In summary, I think "searching for" a cofounder is really risky. How people perform / behave under pressure or with no real deadlines is really hard to gauge until you're in that circumstance. IMO, you're better off deciding what skill sets you don't have, defining your prototype vs. your MVP, and filling in the gaps will little bits of equity / pay here and there to get you there.
If you have a budget to build your prototype, have the mechanics written down somewhere, a team like mine can help you build it. You can engage the business side of a team like ours to help you research and flesh out your assumptions, and give you more confidence that what you're seeking to build won't be a complete dud later on. There are literally tons of engineering teams - but if your skill set is not "business," then yes, seek out feedback that is brutally honest up front and you'll build a better product that might actually make you money. GOOD LUCK!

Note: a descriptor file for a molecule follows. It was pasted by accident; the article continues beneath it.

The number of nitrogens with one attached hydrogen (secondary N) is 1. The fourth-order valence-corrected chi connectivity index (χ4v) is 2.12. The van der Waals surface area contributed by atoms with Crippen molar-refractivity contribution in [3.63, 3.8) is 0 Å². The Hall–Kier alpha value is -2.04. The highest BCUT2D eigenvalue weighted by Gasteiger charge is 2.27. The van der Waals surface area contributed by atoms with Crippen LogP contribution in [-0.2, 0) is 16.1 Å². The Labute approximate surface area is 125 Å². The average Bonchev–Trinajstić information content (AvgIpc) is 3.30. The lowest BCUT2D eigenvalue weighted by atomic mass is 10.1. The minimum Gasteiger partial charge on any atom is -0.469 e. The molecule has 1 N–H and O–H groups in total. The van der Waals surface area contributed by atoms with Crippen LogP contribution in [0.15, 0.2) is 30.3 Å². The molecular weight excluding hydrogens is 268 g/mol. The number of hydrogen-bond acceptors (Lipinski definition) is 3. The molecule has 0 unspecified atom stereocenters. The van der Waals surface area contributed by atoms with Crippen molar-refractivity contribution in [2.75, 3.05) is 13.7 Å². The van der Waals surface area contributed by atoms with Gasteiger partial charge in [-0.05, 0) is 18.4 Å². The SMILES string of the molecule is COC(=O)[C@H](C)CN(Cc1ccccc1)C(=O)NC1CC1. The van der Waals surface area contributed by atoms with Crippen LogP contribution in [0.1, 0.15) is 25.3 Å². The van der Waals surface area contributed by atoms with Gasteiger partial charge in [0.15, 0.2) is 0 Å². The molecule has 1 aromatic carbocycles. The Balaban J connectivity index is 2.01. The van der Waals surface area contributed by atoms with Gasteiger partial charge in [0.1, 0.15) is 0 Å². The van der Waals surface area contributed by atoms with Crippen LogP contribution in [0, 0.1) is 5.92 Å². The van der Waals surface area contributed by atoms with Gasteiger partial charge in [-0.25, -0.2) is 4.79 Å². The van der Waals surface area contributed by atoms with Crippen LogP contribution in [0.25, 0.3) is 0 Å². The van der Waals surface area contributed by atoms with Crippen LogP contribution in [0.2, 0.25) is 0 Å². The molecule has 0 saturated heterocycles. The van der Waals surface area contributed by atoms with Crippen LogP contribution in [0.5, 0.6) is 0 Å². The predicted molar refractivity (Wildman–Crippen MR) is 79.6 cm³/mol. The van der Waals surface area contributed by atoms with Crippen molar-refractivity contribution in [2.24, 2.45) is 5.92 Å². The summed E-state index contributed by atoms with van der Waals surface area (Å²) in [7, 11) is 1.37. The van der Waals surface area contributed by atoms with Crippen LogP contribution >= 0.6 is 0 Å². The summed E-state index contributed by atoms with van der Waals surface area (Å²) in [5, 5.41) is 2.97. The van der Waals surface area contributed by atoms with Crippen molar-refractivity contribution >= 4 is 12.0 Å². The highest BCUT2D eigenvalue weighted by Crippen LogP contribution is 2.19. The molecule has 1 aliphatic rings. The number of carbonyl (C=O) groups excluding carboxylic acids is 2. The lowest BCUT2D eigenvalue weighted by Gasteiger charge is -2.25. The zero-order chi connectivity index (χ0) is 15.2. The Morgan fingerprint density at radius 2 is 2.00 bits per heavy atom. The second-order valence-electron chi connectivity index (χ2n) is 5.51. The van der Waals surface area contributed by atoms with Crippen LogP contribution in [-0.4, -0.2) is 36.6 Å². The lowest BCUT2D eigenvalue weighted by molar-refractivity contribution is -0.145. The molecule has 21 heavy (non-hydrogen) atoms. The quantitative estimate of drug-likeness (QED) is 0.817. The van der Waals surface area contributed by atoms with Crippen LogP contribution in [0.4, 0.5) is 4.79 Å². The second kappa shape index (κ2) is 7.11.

I agree with Alyssa, but I'm having hard time finding people who would try my apps out. In most cases, they reject me without even looking at what I have to offer. @Alyssa: How could they know if my idea is better?
@Koosha, I'm to understand from your DM to me that you make indie games? In general, there's two reasons why we're doing this crazy thing called entrepreneurship: passion for some key idea, or greed. If greed, pitch on the basis of why your game will sell and generate money. Is it freemium? What's addictive about it? If passion, then what's the game mechanic and why is it innovative? Why will someone walk away from a session with your game feeling richer for the experience? You need to be able to talk to both points.
dude, if you cannot engage any developers, how would you engage your prospective customers?
the final test is people voting with their wallets... if developers do not vote with their time and security -- it's a red flag.